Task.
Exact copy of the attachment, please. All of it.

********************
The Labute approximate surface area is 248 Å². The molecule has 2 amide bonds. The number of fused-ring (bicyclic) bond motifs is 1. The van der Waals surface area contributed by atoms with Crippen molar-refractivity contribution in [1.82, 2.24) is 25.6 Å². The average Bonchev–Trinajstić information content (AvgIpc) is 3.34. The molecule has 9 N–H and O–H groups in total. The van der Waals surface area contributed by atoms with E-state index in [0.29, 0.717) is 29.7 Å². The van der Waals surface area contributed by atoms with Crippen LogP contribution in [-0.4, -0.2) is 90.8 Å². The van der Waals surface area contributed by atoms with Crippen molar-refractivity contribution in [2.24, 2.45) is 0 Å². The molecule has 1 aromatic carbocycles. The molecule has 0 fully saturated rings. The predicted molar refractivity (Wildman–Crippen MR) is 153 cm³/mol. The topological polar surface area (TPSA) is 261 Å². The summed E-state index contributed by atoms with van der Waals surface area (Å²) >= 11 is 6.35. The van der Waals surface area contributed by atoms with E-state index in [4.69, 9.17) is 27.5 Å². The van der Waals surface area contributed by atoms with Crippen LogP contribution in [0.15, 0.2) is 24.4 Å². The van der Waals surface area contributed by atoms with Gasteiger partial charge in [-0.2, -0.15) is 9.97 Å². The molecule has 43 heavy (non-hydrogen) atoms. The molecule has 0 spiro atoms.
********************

The Labute approximate surface area is 248 Å². The molecule has 2 amide bonds. The number of fused-ring (bicyclic) bond motifs is 1. The van der Waals surface area contributed by atoms with Crippen molar-refractivity contribution in [1.82, 2.24) is 25.6 Å². The average Bonchev–Trinajstić information content (AvgIpc) is 3.34. The molecule has 9 N–H and O–H groups in total. The van der Waals surface area contributed by atoms with E-state index in [0.29, 0.717) is 29.7 Å². The van der Waals surface area contributed by atoms with Crippen LogP contribution in [-0.4, -0.2) is 90.8 Å². The van der Waals surface area contributed by atoms with Crippen molar-refractivity contribution in [2.24, 2.45) is 0 Å². The molecule has 1 aromatic carbocycles. The molecule has 0 fully saturated rings. The predicted molar refractivity (Wildman–Crippen MR) is 153 cm³/mol. The topological polar surface area (TPSA) is 261 Å². The summed E-state index contributed by atoms with van der Waals surface area (Å²) >= 11 is 6.35. The van der Waals surface area contributed by atoms with E-state index in [4.69, 9.17) is 27.5 Å². The van der Waals surface area contributed by atoms with Crippen LogP contribution in [0.15, 0.2) is 24.4 Å². The van der Waals surface area contributed by atoms with Gasteiger partial charge in [-0.2, -0.15) is 9.97 Å². The molecule has 43 heavy (non-hydrogen) atoms. The molecule has 0 spiro atoms.